While guests receive more seamless service, hotel owners and operators benefit from increased efficiencies, cost savings and the ability to organize data to heighten guest engagement and ultimately, build loyalty.
The industry’s leading brands are starting to take notice as well. Just a few years ago, adoption of truly disruptive technology among the industry’s leading players was close to zero. Today, the most forward thinking among corporate managers are utilizing advanced solutions in areas such as Revenue Management, Property Management, payments and more.
The role of transformative innovation
The promise of a new kind of open platform is driven and maintained by an emerging class of “middleware” solutions. It puts managers in a better position to manage their businesses and eventually, overcome the “single-stack” thinking that inhibits a total view of the customer, revenue streams and the utilization of human resources on property.
We believe the rise of middleware solutions has just begun, and the clear benefits from its adoption by hotels will increase substantially.
With disruptive SaaS solutions as a centerpiece, new technologies are also transforming other parts of the hospitality business.
At the macro-level, some companies have leveraged innovative technologies to remake the entire operating model of the hospitality business, enabling owners to achieve cost savings, efficiencies and higher asset values, while providing exciting new options for guests.
Driving it all, we should not discount the impact that new kinds of creative thinking a “de-siloed” data environment can produce.
That kind of thinking is critical to the start-up enterprise and more important, to the ultimate transformative change that everyone now agrees is critical to push hospitality forward.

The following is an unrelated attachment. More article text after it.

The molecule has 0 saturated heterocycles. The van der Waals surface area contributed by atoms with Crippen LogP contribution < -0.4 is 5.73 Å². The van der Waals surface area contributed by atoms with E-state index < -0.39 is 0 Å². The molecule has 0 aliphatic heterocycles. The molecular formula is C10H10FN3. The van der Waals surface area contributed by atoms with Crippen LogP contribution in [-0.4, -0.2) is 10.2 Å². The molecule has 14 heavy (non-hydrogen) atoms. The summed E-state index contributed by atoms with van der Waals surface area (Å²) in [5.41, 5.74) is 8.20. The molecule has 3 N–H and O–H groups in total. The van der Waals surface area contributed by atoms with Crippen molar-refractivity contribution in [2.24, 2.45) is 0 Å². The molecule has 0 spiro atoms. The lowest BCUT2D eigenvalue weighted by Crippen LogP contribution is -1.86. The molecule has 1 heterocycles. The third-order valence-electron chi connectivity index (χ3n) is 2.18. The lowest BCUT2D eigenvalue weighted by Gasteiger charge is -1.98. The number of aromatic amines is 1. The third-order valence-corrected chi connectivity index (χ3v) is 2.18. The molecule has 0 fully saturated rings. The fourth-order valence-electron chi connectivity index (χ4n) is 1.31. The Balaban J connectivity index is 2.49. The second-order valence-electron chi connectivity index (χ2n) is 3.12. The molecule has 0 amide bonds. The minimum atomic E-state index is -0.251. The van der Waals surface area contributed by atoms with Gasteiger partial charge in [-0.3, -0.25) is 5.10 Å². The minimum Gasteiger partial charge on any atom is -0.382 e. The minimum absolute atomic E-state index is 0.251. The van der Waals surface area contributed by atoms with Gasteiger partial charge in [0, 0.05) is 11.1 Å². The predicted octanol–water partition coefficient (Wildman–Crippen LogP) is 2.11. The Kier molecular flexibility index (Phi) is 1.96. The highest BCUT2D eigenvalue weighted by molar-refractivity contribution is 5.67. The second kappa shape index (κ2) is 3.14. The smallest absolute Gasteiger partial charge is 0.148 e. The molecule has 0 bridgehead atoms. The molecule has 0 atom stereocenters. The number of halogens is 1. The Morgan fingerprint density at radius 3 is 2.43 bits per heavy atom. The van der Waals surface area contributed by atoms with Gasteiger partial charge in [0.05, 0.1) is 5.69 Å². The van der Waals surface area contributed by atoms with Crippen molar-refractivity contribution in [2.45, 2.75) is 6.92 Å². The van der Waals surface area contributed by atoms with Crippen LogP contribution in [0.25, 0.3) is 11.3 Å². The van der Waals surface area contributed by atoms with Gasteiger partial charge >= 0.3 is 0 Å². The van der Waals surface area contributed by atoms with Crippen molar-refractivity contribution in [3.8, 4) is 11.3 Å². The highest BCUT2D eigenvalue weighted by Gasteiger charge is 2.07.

Why can’t a guest folio be requested and delivered when and how the customer requests it, in a form in which they want to see it—by chatbot, if necessary?
Why can’t we think about loyalty in new ways that cut across disparate elements of the guest stay—by building both guest experiences and increased profitability through a newly enhanced level of personalized relationship among all of the hotel’s stakeholders?
That’s the kind of thinking that drives our investments in the hospitality space, and will continue to do so in the years ahead.
Starting with comment cards decades ago—evolving through TripAdvisor and other review platforms—it’s clear that the power of guest preference in shaping experience and even hotel product, is only increasing.
A new level of data-driven personalization will allow us to merge the interests of guests, associates, owners and operators in ways we never before thought possible.
The year ahead
As we think about the challenges the hospitality industry has overcome in the past 24 months, we’re gratified that the level of innovation has not decreased, but in fact has accelerated.
The adoption of new technologies has mushroomed as a result of pandemic economics and the willingness of investors, brands and most importantly, creative founders to put capital to work—pushing the boundaries of innovation. We are confident that it will continue and in fact, accelerate even faster.
We wish our colleagues across the travel ecosystem a safe, healthy and super profitable 2022—a year in which innovation and personalization combine to bring guests and hotels closer than ever before.
Chris Hemmeter is managing director at Thayer Ventures. Scott Barghaan is VP AMER GM, travel, transportation and hospitality vertical at Salesforce.
This is a contributed piece to Hotel Business, authored by an industry professional. The thoughts expressed are the perspective of the bylined individual.